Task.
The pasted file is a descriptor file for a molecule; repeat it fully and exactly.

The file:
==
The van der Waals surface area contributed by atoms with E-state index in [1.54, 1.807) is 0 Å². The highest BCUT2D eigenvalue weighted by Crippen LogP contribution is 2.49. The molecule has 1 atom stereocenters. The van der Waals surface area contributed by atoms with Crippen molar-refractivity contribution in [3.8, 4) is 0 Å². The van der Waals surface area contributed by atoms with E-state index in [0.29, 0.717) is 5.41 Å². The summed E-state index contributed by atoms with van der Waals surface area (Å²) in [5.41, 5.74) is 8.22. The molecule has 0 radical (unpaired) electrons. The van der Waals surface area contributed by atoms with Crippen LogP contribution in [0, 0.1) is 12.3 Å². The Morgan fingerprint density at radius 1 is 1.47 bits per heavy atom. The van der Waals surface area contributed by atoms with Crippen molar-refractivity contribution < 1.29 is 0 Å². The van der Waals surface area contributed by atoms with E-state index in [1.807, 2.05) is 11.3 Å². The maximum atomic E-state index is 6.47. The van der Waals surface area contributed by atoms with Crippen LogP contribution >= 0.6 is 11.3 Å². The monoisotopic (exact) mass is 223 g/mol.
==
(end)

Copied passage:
The van der Waals surface area contributed by atoms with E-state index in [1.54, 1.807) is 0 Å². The highest BCUT2D eigenvalue weighted by Crippen LogP contribution is 2.49. The molecule has 1 atom stereocenters. The van der Waals surface area contributed by atoms with Crippen molar-refractivity contribution in [3.8, 4) is 0 Å². The van der Waals surface area contributed by atoms with E-state index in [0.29, 0.717) is 5.41 Å². The summed E-state index contributed by atoms with van der Waals surface area (Å²) in [5.41, 5.74) is 8.22. The molecule has 0 radical (unpaired) electrons. The van der Waals surface area contributed by atoms with Crippen LogP contribution in [0, 0.1) is 12.3 Å². The Morgan fingerprint density at radius 1 is 1.47 bits per heavy atom. The van der Waals surface area contributed by atoms with Crippen molar-refractivity contribution < 1.29 is 0 Å². The van der Waals surface area contributed by atoms with E-state index in [1.807, 2.05) is 11.3 Å². The maximum atomic E-state index is 6.47. The van der Waals surface area contributed by atoms with Crippen LogP contribution >= 0.6 is 11.3 Å². The monoisotopic (exact) mass is 223 g/mol.